The spokeswoman said ADHD was diagnosed and treated in a range of environments, including adult mental health services, primary care, pediatric/child health services, and infant child and adolescent mental health services.
People with ADHD were likely to see a range of professionals, including (but not limited to) psychologists, occupational therapists, and/or speech-language therapists. Primary care providers, such as GPs, could give advice on diagnostic testing/investigations, treatment options and where to go to get expert advice, the spokeswoman said.
“Similar to other healthcare pathways, treatment of ADHD varies based on individual needs – for instance, not everybody with an ADHD diagnosis requires medication, even though it has high efficacy.
“There is a proportion of individuals who instead receive help for managing their skills and making lifestyle changes.”
The spokeswoman said the Government was investing “significantly” in mental health. In Budget 2019, $455 million was allocated to increasing access to mental health and addiction services. In Budget 2022, $100m was invested in these services.
What is ADHD?
ADHD is a neurodevelopmental condition caused by the slower development of the frontal lobe, specifically the prefrontal cortex. This “neurodevelopmental delay” to the prefrontal cortex makes automatically controlling and filtering attention, behaviours and emotions harder. Other behaviours, such as restlessness, impulsivity or inattention, can also result from this delay.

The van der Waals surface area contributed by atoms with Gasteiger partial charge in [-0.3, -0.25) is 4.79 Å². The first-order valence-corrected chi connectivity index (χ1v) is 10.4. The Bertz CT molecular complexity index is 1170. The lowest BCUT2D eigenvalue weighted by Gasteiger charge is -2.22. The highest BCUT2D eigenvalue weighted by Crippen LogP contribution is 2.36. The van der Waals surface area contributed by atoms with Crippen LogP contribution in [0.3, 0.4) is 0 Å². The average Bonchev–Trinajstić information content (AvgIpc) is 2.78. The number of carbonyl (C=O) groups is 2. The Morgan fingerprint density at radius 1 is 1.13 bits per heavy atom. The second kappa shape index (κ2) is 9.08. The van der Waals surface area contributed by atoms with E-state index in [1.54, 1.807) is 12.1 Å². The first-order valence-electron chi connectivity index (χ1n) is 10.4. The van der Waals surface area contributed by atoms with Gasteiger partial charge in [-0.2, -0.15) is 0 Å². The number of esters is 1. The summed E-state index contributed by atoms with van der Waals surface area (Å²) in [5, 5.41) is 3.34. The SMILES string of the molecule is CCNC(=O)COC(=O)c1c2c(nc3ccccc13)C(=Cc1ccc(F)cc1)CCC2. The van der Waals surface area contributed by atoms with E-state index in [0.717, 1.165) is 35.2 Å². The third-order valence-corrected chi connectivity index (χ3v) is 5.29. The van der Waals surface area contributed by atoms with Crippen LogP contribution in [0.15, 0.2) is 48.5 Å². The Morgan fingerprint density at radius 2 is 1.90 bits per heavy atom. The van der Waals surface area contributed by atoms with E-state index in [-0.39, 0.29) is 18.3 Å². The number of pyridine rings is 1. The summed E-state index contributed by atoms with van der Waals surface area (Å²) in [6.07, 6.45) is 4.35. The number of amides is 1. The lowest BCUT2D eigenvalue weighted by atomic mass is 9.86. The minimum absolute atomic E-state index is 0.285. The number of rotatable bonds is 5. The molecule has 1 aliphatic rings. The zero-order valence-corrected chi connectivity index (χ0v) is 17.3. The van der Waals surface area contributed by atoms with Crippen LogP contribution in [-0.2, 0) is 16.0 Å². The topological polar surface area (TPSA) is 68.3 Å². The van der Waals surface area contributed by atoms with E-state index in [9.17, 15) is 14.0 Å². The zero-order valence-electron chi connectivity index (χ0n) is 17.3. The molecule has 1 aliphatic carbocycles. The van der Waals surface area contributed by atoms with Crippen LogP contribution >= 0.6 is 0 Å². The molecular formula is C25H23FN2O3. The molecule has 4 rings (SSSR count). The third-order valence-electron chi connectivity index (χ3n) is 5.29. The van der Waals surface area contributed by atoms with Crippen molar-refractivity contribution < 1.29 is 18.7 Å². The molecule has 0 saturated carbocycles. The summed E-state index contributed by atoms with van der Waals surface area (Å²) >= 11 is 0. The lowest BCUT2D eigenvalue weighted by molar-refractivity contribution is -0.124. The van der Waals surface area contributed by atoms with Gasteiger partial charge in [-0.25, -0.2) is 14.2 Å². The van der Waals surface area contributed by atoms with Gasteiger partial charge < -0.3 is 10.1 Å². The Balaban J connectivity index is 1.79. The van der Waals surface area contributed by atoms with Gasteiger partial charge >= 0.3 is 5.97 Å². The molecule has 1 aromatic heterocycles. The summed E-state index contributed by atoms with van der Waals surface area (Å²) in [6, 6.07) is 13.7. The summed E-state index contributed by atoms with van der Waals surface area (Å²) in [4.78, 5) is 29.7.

ADHD in adults
– Living in the moment, becoming easily bored, leaving activities to the last minute.
– Racing mind skirts over numerous subjects. This and impatience can be a challenge when making realistic goals. Often over-commit, multi-task and get off-track, inhibiting the completion of projects.
– Easily distracted by noise, people walking past or email alerts.
– ADHD brains have to work much harder to control and filter attention, behaviours, and emotions commonly resulting in significant fatigue.
– Constantly tired, yet often have difficulty getting to, or staying, asleep. Headaches and allergies but succumb to food/sugar cravings, and habitual nail-biting.
ADHD in children
– Lack of routine.
– Finding food they will eat, let alone that is nutritious, is the next challenge. And that is only if they sit for long enough to eat it.
– Makes friends easily but can struggle to keep them.
– Melt-downs are a common after-school occurrence. Screen-time is calming.
Source: ADHD New Zealand
Megan Wilson is a health and general news reporter for the Bay of Plenty Times and Rotorua Daily Post. She has been a journalist since 2021.